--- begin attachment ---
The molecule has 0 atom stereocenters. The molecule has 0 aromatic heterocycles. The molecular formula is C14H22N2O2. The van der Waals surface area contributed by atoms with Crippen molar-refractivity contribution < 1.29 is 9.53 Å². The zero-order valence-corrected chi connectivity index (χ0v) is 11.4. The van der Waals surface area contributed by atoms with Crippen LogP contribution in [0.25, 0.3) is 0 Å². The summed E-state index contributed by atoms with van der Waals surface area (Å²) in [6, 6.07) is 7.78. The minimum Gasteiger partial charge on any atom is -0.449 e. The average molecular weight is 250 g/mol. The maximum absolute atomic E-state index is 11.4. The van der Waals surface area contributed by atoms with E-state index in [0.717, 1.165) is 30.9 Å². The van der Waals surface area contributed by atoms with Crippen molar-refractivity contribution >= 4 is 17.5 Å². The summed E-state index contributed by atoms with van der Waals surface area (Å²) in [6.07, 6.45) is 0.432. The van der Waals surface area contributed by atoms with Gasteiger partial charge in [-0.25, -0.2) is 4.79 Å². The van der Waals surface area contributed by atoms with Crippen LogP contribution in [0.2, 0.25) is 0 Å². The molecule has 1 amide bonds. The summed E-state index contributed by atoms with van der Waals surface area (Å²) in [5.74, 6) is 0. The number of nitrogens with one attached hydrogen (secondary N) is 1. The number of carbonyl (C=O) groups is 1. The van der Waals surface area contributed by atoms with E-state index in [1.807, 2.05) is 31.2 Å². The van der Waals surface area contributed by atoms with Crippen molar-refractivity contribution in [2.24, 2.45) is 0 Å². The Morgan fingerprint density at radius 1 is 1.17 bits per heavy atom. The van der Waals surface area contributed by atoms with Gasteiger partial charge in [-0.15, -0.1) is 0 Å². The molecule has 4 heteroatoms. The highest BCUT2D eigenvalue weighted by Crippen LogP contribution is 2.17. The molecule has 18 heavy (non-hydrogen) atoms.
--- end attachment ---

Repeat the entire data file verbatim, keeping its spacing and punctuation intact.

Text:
The molecule has 0 atom stereocenters. The molecule has 0 aromatic heterocycles. The molecular formula is C14H22N2O2. The van der Waals surface area contributed by atoms with Crippen molar-refractivity contribution < 1.29 is 9.53 Å². The zero-order valence-corrected chi connectivity index (χ0v) is 11.4. The van der Waals surface area contributed by atoms with Crippen LogP contribution in [0.25, 0.3) is 0 Å². The summed E-state index contributed by atoms with van der Waals surface area (Å²) in [6, 6.07) is 7.78. The minimum Gasteiger partial charge on any atom is -0.449 e. The average molecular weight is 250 g/mol. The maximum absolute atomic E-state index is 11.4. The van der Waals surface area contributed by atoms with E-state index in [0.717, 1.165) is 30.9 Å². The van der Waals surface area contributed by atoms with Crippen molar-refractivity contribution >= 4 is 17.5 Å². The summed E-state index contributed by atoms with van der Waals surface area (Å²) in [6.07, 6.45) is 0.432. The van der Waals surface area contributed by atoms with Gasteiger partial charge in [-0.25, -0.2) is 4.79 Å². The van der Waals surface area contributed by atoms with Crippen LogP contribution in [0.2, 0.25) is 0 Å². The molecule has 1 amide bonds. The summed E-state index contributed by atoms with van der Waals surface area (Å²) in [5.74, 6) is 0. The number of nitrogens with one attached hydrogen (secondary N) is 1. The number of carbonyl (C=O) groups is 1. The van der Waals surface area contributed by atoms with E-state index in [1.807, 2.05) is 31.2 Å². The van der Waals surface area contributed by atoms with Crippen molar-refractivity contribution in [2.24, 2.45) is 0 Å². The Morgan fingerprint density at radius 1 is 1.17 bits per heavy atom. The van der Waals surface area contributed by atoms with Gasteiger partial charge in [-0.15, -0.1) is 0 Å². The molecule has 4 heteroatoms. The highest BCUT2D eigenvalue weighted by Crippen LogP contribution is 2.17. The molecule has 18 heavy (non-hydrogen) atoms.